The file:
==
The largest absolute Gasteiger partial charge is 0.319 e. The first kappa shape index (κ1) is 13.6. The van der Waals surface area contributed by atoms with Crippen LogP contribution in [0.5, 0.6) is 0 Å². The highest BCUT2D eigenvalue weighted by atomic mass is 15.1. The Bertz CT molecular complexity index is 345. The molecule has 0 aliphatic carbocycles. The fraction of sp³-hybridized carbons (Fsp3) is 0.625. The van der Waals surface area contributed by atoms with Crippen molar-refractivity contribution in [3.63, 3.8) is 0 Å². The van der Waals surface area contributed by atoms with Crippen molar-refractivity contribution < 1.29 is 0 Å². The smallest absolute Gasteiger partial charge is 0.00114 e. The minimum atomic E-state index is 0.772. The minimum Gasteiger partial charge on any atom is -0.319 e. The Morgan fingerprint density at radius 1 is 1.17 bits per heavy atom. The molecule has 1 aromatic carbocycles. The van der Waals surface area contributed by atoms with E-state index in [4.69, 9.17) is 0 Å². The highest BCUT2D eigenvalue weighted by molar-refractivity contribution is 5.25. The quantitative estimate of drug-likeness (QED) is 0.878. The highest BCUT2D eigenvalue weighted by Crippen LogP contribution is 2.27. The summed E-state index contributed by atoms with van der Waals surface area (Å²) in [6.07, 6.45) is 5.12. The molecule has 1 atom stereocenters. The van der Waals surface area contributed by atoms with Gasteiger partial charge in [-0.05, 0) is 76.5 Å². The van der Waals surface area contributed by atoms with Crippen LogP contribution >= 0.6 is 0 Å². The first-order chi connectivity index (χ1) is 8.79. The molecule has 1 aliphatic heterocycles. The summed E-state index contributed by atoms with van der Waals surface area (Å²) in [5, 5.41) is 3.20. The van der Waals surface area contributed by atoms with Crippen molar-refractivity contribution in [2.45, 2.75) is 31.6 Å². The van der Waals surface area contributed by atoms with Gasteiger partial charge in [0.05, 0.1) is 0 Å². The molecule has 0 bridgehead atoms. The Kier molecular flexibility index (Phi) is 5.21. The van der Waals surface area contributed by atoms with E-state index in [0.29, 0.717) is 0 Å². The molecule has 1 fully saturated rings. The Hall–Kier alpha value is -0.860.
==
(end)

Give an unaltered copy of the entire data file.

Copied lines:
The largest absolute Gasteiger partial charge is 0.319 e. The first kappa shape index (κ1) is 13.6. The van der Waals surface area contributed by atoms with Crippen LogP contribution in [0.5, 0.6) is 0 Å². The highest BCUT2D eigenvalue weighted by atomic mass is 15.1. The Bertz CT molecular complexity index is 345. The molecule has 0 aliphatic carbocycles. The fraction of sp³-hybridized carbons (Fsp3) is 0.625. The van der Waals surface area contributed by atoms with Crippen molar-refractivity contribution in [3.63, 3.8) is 0 Å². The van der Waals surface area contributed by atoms with Crippen molar-refractivity contribution < 1.29 is 0 Å². The smallest absolute Gasteiger partial charge is 0.00114 e. The minimum atomic E-state index is 0.772. The minimum Gasteiger partial charge on any atom is -0.319 e. The Morgan fingerprint density at radius 1 is 1.17 bits per heavy atom. The molecule has 1 aromatic carbocycles. The van der Waals surface area contributed by atoms with E-state index in [4.69, 9.17) is 0 Å². The highest BCUT2D eigenvalue weighted by molar-refractivity contribution is 5.25. The quantitative estimate of drug-likeness (QED) is 0.878. The highest BCUT2D eigenvalue weighted by Crippen LogP contribution is 2.27. The summed E-state index contributed by atoms with van der Waals surface area (Å²) in [6.07, 6.45) is 5.12. The molecule has 1 atom stereocenters. The van der Waals surface area contributed by atoms with Gasteiger partial charge in [-0.05, 0) is 76.5 Å². The van der Waals surface area contributed by atoms with Crippen LogP contribution >= 0.6 is 0 Å². The first-order chi connectivity index (χ1) is 8.79. The molecule has 1 aliphatic heterocycles. The summed E-state index contributed by atoms with van der Waals surface area (Å²) in [5, 5.41) is 3.20. The van der Waals surface area contributed by atoms with Crippen molar-refractivity contribution in [2.45, 2.75) is 31.6 Å². The van der Waals surface area contributed by atoms with Gasteiger partial charge in [0.05, 0.1) is 0 Å². The molecule has 0 bridgehead atoms. The Kier molecular flexibility index (Phi) is 5.21. The van der Waals surface area contributed by atoms with E-state index in [0.29, 0.717) is 0 Å². The molecule has 1 fully saturated rings. The Hall–Kier alpha value is -0.860.